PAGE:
Old Chips Attract Some Big Checks

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Trailing-edge chip manufacturing processes benefiting from blowout capital spending to address deficiencies

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TSMC, Intel and Samsung focus on the most advanced manufacturing technologies, often referred to as the leading edge. This means that all three are also responsible for the majority of the industry’s capital expenditure. But TSMC also does a substantial amount of work on the so-called trailing edge, where older production processes and equipment are used to produce less expensive chips. Based on figures reported on Thursday, half of TSMC’s revenue in 2021 came from “mature” processes. The company said in its conference call that it expects to spend 10% to 20% of its planned capital budget of $40 billion to $44 billion this year on its older processes.

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Companies that almost exclusively use back-edge processes to produce their designs are not being spared the pain of the bill either. Capital Expenditure for Texas Instruments,

NXP Semiconductors,

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on semiconductor,

Analog devices and microchip technology are projected to grow by an average of 122% in 2021, according to FactSet data. Expenditure as a percentage of revenue for those five is projected to average 7% in 2021, compared to the historical average of 5%.

Trailing-edge chips include everything from microcontrollers used in cars to power-management circuits used in home appliances. They command a much lower price tag than the AI ​​processors used in data centers, for example. So the business models of trailing-edge producers rely on using older equipment—often fully depreciated. But shortages have made such gear difficult to come by, giving companies like Applied Materials the opportunity to sell new gear designed for mature production processes. Applied Materials chief executive officer Gary Dickerson says the segment now accounts for nearly half of the company’s Foundry/Logic revenue, which jumped 46% to $9.8 billion for the fiscal year ended October 31.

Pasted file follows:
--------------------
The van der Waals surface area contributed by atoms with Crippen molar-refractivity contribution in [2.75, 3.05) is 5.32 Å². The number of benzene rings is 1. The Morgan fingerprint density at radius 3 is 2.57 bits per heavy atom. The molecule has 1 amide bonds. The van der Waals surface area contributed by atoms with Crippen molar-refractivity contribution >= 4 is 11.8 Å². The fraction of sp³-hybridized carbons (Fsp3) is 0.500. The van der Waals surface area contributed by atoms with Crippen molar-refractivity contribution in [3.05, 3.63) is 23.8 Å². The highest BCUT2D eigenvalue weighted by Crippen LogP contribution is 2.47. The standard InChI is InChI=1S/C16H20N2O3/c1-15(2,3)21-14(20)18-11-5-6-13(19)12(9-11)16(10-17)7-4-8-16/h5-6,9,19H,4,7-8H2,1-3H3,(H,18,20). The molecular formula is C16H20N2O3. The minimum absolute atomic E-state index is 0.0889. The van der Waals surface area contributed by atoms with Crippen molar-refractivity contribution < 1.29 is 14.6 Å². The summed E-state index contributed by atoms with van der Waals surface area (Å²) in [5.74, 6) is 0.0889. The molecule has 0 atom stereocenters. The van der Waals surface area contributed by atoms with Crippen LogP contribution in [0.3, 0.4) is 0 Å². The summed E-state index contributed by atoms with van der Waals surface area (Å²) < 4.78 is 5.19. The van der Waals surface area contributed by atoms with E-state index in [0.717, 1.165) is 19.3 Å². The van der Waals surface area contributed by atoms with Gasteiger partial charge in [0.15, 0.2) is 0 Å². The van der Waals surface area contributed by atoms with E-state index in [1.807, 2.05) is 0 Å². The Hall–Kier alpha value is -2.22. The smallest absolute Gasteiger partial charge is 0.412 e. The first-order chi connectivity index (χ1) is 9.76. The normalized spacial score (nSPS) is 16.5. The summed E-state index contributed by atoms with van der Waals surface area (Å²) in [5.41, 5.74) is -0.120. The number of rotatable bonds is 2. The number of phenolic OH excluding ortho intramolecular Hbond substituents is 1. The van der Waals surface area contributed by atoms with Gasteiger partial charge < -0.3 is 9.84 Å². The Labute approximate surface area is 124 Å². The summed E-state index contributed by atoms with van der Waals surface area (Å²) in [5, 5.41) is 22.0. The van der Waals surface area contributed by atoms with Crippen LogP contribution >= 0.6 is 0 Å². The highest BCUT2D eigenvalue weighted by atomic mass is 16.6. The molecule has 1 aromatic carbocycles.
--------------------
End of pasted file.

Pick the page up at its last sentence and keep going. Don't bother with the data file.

That’s still not enough. The lack of required gear has exacerbated the impact of chip shortages on these product segments. According to the latest research by Susquehanna, lead time—measuring how long a chip is ordered and delivered to a customer—is about 33.9 weeks in December for microcontrollers, compared to the chip industry average of 25.8 weeks. Analyst Christopher Rowland notes that some microcontroller unit buyers are being quoted lead times of more than a year.

Like TSMC and Intel, trailing-edge chip makers are working on expanding their manufacturing capabilities. Texas Instruments is spending about $6 billion to build a new fab in Richardson, Texas, and plans to drop another $3 billion in Lehi, Utah, which it bought from Micron Technology last year. Those two features are set to start coming online later this year and early next year. Analog Devices is expanding a facility in Oregon it inherited last year with its acquisition of Maxim Integrated Products. and GlobalFoundry,

Which went public in October, said in its last quarterly call that it plans to use the majority of the $1.5 billion it raised in the offering to “capacity expansion plans to meet strong customer demand.”

Such decisions are easier to make now as sales are booming with unfulfilled demand. According to data from S&P Global Market Intelligence, the 30 companies in the PHLX Semiconductor Index averaged 32% revenue growth in their most recent previous 12-month period, compared to an average growth of 11.5% a year earlier.

Of course, there is a risk if demand calms down before the new capacity is fully used. Analysts at UBS predicted in a report earlier this month that the trailing chip maker could be in a state of “foundry oversupply” next year, which could hurt gross margins. Untapped manufacturing capacity can be costly for chip makers; Micron said the Utah facility it sold was spending about $400 million a year in “underutilization charges.” Chip makers pouring billions of dollars into new capacity will still need to strike a delicate balance — even at a time when they can sell everything they own.

Write Dan Gallagher [email protected] Feather

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